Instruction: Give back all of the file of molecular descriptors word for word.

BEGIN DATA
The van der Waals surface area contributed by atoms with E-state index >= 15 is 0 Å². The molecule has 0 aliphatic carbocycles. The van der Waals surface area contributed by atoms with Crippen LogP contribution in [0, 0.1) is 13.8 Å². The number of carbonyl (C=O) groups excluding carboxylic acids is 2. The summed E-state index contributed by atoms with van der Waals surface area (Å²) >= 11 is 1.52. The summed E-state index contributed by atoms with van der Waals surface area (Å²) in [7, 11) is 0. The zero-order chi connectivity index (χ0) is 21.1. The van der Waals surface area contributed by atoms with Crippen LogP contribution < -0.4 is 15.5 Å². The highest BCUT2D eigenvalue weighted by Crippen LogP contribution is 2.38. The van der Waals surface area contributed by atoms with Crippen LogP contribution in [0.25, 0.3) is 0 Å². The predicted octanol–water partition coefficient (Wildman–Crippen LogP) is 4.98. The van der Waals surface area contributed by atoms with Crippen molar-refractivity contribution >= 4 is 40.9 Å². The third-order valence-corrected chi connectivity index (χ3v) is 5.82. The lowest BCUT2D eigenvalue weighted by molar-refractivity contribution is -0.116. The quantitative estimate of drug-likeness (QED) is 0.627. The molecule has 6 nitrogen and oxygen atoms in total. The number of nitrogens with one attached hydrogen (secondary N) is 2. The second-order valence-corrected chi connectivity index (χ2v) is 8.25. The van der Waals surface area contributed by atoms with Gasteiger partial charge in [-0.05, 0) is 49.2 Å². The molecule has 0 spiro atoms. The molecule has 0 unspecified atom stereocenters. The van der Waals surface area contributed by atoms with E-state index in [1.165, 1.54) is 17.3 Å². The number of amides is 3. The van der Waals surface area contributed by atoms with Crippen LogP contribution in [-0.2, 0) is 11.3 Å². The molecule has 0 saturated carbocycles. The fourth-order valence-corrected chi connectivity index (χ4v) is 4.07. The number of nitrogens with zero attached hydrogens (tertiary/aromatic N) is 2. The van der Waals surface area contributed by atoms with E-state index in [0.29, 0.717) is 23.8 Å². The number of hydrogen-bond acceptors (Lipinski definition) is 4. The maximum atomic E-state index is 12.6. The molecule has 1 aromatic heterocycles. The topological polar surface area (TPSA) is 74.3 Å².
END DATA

The van der Waals surface area contributed by atoms with E-state index >= 15 is 0 Å². The molecule has 0 aliphatic carbocycles. The van der Waals surface area contributed by atoms with Crippen LogP contribution in [0, 0.1) is 13.8 Å². The number of carbonyl (C=O) groups excluding carboxylic acids is 2. The summed E-state index contributed by atoms with van der Waals surface area (Å²) >= 11 is 1.52. The summed E-state index contributed by atoms with van der Waals surface area (Å²) in [7, 11) is 0. The zero-order chi connectivity index (χ0) is 21.1. The van der Waals surface area contributed by atoms with Crippen LogP contribution < -0.4 is 15.5 Å². The highest BCUT2D eigenvalue weighted by Crippen LogP contribution is 2.38. The van der Waals surface area contributed by atoms with Crippen LogP contribution in [0.25, 0.3) is 0 Å². The predicted octanol–water partition coefficient (Wildman–Crippen LogP) is 4.98. The van der Waals surface area contributed by atoms with Crippen molar-refractivity contribution >= 4 is 40.9 Å². The third-order valence-corrected chi connectivity index (χ3v) is 5.82. The lowest BCUT2D eigenvalue weighted by molar-refractivity contribution is -0.116. The quantitative estimate of drug-likeness (QED) is 0.627. The molecule has 6 nitrogen and oxygen atoms in total. The number of nitrogens with one attached hydrogen (secondary N) is 2. The second-order valence-corrected chi connectivity index (χ2v) is 8.25. The van der Waals surface area contributed by atoms with Gasteiger partial charge in [-0.05, 0) is 49.2 Å². The molecule has 0 spiro atoms. The molecule has 0 unspecified atom stereocenters. The van der Waals surface area contributed by atoms with E-state index in [1.165, 1.54) is 17.3 Å². The number of amides is 3. The van der Waals surface area contributed by atoms with Crippen LogP contribution in [-0.2, 0) is 11.3 Å². The molecule has 0 saturated carbocycles. The fourth-order valence-corrected chi connectivity index (χ4v) is 4.07. The number of nitrogens with zero attached hydrogens (tertiary/aromatic N) is 2. The van der Waals surface area contributed by atoms with E-state index in [0.29, 0.717) is 23.8 Å². The number of hydrogen-bond acceptors (Lipinski definition) is 4. The maximum atomic E-state index is 12.6. The molecule has 1 aromatic heterocycles. The topological polar surface area (TPSA) is 74.3 Å².